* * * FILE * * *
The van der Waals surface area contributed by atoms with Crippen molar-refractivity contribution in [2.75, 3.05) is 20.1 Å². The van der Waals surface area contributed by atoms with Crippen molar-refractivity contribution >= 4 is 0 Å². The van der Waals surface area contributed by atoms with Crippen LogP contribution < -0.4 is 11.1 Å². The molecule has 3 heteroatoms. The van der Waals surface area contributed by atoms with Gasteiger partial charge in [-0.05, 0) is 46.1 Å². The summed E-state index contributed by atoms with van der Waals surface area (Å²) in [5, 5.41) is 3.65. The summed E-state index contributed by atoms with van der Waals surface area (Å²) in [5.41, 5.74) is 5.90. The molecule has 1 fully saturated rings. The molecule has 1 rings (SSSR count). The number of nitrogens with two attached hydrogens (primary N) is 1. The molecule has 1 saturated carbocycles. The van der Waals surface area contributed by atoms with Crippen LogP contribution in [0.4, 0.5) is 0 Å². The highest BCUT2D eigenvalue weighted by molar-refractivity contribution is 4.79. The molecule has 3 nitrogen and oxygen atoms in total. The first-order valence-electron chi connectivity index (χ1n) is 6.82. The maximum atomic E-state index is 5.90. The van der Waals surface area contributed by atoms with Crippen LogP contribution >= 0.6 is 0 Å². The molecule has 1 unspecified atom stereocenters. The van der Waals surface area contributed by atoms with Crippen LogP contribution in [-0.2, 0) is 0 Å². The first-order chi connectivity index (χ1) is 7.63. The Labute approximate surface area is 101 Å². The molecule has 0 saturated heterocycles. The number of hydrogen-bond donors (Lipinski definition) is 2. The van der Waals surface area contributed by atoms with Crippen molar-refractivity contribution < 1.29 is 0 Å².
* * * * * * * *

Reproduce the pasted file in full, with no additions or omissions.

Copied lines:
The van der Waals surface area contributed by atoms with Crippen molar-refractivity contribution in [2.75, 3.05) is 20.1 Å². The van der Waals surface area contributed by atoms with Crippen molar-refractivity contribution >= 4 is 0 Å². The van der Waals surface area contributed by atoms with Crippen LogP contribution < -0.4 is 11.1 Å². The molecule has 3 heteroatoms. The van der Waals surface area contributed by atoms with Gasteiger partial charge in [-0.05, 0) is 46.1 Å². The summed E-state index contributed by atoms with van der Waals surface area (Å²) in [5, 5.41) is 3.65. The summed E-state index contributed by atoms with van der Waals surface area (Å²) in [5.41, 5.74) is 5.90. The molecule has 1 fully saturated rings. The molecule has 1 rings (SSSR count). The number of nitrogens with two attached hydrogens (primary N) is 1. The molecule has 1 saturated carbocycles. The van der Waals surface area contributed by atoms with Crippen LogP contribution in [0.4, 0.5) is 0 Å². The highest BCUT2D eigenvalue weighted by molar-refractivity contribution is 4.79. The molecule has 3 nitrogen and oxygen atoms in total. The first-order valence-electron chi connectivity index (χ1n) is 6.82. The maximum atomic E-state index is 5.90. The van der Waals surface area contributed by atoms with Crippen LogP contribution >= 0.6 is 0 Å². The molecule has 1 unspecified atom stereocenters. The van der Waals surface area contributed by atoms with Crippen LogP contribution in [-0.2, 0) is 0 Å². The first-order chi connectivity index (χ1) is 7.63. The Labute approximate surface area is 101 Å². The molecule has 0 saturated heterocycles. The number of hydrogen-bond donors (Lipinski definition) is 2. The van der Waals surface area contributed by atoms with Crippen molar-refractivity contribution < 1.29 is 0 Å².